Cycling Weekly’s ever-popular ‘Icons of Cycling’ feature often takes us back to yesteryear to reminisce about riders, races, kit and technology that may have fallen by the wayside in the modern era.
For younger cycling fans these trips down memory lane play an invaluable part in our education of cycling history, but this doesn’t mean that more modern cycling hasn’t created a few icons.
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We’ve put our heads together to think of some modern icons of cycling. Let us know in the comments if there are any you think we’ve missed and we’ll keep adding things to create a definitive list.
Thomas Voeckler’s tongue
If you’ve watched the Tour de France over the last 10 years it’s almost certain you’ll have seen Thomas Voeckler off the front of the peloton trying to get a breakaway victory.
The Frenchman, who wore the yellow jersey for 10 days in 2011, loves a long attack to shake the peloton into action, and when he puts his foot down his tongue starts wagging.
Pinarello Dogma F8
There are a lot of good looking bikes on the market these days, but the Pinarello Dogma F8 seems to have grown a persona of its own in recent years.
Since being used by Team Sky the Dogma become probably the most sought-after bike in the British Isles and when one arrives in the Cycling Weekly office the tech writers all look like Tommy Voeckler (above).
For one summer in 2012, mutton chops were in vogue thanks to Sir Bradley Wiggins. Granted, Wiggo’s muttons weren’t as glorious as those you’d see on Edwardian gentlemen of yore, but at the height of Wiggo-mania Bradley’s face fuzz was the talk of the nation.
And it wasn’t just the British nation that were in a tizz about Wiggo’s sideburns, the French were equally taken by them, with visitors and natives alike sporting stuck-on replicas along the side of the road as Sir Bradley took a historic Tour de France title.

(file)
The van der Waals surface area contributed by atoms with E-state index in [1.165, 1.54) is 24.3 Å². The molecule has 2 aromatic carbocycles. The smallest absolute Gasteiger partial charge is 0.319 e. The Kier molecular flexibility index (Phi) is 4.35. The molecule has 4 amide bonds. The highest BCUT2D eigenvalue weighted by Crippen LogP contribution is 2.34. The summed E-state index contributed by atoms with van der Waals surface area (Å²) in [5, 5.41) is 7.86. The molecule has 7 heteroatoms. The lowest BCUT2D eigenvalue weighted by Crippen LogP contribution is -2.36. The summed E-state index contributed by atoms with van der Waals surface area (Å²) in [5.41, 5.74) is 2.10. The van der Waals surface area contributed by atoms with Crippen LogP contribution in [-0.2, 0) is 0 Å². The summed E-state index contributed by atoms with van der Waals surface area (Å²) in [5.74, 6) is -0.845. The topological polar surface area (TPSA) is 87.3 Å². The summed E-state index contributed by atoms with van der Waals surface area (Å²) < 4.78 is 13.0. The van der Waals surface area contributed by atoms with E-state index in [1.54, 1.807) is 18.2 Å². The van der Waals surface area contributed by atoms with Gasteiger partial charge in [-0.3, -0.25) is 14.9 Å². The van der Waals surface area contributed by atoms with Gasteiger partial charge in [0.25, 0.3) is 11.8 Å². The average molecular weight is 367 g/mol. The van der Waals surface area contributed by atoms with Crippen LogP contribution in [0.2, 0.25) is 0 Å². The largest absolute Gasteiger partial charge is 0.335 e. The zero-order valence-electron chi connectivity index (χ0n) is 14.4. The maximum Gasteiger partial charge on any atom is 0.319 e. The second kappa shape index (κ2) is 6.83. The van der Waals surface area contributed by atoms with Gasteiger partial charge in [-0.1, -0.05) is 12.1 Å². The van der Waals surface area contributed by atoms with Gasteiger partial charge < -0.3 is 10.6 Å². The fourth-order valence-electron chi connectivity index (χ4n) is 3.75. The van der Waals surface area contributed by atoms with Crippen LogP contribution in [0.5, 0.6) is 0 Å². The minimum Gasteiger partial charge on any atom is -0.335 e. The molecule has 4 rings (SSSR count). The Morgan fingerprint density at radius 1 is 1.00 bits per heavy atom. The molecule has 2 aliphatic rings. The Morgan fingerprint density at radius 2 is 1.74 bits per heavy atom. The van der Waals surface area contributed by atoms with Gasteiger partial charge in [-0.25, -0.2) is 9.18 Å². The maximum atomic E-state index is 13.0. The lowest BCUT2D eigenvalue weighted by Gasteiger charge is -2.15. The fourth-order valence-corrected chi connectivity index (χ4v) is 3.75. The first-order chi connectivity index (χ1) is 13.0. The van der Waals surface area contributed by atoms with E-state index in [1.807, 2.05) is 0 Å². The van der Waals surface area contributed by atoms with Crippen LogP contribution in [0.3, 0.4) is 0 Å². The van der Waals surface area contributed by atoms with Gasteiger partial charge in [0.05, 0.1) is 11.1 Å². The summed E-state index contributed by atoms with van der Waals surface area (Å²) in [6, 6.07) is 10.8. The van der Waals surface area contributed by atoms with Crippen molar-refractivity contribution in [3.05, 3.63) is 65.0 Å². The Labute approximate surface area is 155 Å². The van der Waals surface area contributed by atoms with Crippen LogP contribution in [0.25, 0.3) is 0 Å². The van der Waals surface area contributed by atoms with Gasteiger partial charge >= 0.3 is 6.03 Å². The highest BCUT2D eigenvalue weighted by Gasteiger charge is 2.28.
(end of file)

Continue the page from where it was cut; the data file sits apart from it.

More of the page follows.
The sideburns were later replaced by a full beard, but that was given the chop for Wiggins’s Hour Record attempt in 2015 and in the run-up to the 2016 Olympic Games Wiggo is unshaven.
David Beckham used to create headline news when he got a new haircut, and Wiggins is almost the same with his facial hair styles.
Contador’s ‘dancing’ out of the saddle
Take Alberto Contador out of team kit, put a mask over his face and ask him to ride out of the saddle up a mountain and any cycling fan will be able to pick out his inimitable style.
There’s something quite glorious about the way the Spaniard dances on the pedals, making the ascents of Europe’s most challenging climbs look like child’s play.
There’s a lot more bounce in Contador’s rhythm than in many of his rivals’, it’s like watching him do an Argentine tango on a Specialized.
The cobbled roads of Paris-Roubaix and Tour of Flanders have been in races for over 100 years, but in the last 10 years we have seen the birth of a one-day race over the white roads of Tuscany – Strade Bianche.
Every year the challenging Italian race welcomes a stellar line-up, despite not being a WorldTour race, with the list of winners since its inception in 2007 including Fabian Cancellara (three times), Philippe Gilbert and Michal Kwiatkowski.
While it may not be as physically demanding as riding over the cobbles of Paris-Roubaix, the 32km of white gravel roads in the 176km route provide plenty of challenges. Throw in the rolling countryside and you’ve got one of the toughest races, and one of the most beautiful, on the calendar.